At 13, Yolanda Renee King is following in the activist footsteps of her grandparents, Dr. Martin Luther King Jr., and Coretta Scott King. She has some ideas of how to honor the holiday that bears her grandfather's name, NBC News reports.
Yolanda, the daughter of Martin Luther King III and Andrea Waters King, believes that MLK Day is a call to spotlight the importance of voting rights. She believes that young people should be engaged in the political process. Last August, she was one of the speakers at the National Action Network's March On for Voting Rights event in Washington D.C.
“My family and I have been working on getting two major bills passed that can make it easier for people to vote because one of the fundamental rights is the right to vote. Everybody needs to have access to voting,” she said.
While activism is synonymous with the King name, she said it was never forced upon her by her family; it was just her natural response to serve others.
“There are even times my parents have told me about, that I don’t even remember ... for instance, every day, we would drive to school and we would see homeless people,” she said, “And when I was 3 or 4, I was already talking about them, and asking, ‘What are we going to do to help?”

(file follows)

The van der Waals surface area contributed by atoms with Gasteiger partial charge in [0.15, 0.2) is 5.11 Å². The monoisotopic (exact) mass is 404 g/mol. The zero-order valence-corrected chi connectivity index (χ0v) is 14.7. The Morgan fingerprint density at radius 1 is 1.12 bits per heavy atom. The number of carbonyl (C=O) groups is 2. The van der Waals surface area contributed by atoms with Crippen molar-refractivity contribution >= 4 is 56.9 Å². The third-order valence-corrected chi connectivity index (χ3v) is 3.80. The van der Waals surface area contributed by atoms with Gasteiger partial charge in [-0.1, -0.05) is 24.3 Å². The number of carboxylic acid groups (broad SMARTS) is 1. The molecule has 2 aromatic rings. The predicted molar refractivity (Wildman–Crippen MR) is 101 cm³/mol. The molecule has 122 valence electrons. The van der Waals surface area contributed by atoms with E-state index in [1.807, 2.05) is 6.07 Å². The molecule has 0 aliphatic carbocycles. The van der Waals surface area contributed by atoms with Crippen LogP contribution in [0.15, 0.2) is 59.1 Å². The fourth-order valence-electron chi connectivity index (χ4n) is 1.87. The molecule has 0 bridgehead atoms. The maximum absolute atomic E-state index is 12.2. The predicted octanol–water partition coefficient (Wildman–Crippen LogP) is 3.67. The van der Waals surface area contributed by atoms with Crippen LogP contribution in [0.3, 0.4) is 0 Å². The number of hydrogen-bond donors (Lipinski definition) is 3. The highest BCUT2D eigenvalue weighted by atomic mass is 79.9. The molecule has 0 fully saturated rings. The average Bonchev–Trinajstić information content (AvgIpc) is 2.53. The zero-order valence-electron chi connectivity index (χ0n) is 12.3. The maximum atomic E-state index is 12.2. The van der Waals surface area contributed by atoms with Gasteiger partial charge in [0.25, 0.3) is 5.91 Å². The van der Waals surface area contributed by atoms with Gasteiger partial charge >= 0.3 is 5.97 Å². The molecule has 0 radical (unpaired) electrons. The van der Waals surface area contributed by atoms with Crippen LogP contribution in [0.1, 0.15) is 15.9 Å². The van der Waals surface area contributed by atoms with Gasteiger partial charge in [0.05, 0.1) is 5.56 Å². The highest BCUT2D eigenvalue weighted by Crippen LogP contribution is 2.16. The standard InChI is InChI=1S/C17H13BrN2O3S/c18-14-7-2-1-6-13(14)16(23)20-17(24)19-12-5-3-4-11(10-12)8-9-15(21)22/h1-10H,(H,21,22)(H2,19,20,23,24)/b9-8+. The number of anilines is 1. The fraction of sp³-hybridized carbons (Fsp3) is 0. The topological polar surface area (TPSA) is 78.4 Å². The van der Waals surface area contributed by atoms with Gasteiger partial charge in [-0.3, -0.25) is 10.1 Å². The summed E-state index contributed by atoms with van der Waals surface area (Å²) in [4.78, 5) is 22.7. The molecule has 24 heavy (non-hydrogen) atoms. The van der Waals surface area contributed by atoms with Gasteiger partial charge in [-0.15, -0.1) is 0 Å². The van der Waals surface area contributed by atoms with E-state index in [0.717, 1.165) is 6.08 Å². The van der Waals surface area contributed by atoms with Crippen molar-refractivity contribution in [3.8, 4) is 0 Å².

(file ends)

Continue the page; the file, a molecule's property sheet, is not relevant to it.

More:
At home and in school, Yolanda has been learning about the significant contributions of her family and now understands the great sacrifices they made to uplift Black people against the forces of oppression.
“Throughout my life, my parents have told me that ‘your family has done some really phenomenal work.’ And ‘you are the granddaughter of really phenomenal people who changed this country and the world,’” she said, “I didn’t really understand the significance of it until I got older.”
“MLK Day is not a day off. It should be treated as a day on. It’s a day of service. I think that instead of idolizing my grandfather, pick a service project and do something to help the community,” she added. “It could be something as simple as picking up trash around your neighborhood park.”
On MLK Day, Yolanda will be speaking at the Washington National Cathedra. She hopes that young people will use the power of their voice to bring about the change they want to see in the world.
“You have to go out and support those movements,” she said. “Although you may not be old enough to vote, you are the future. You and your decisions determine the future of the world.”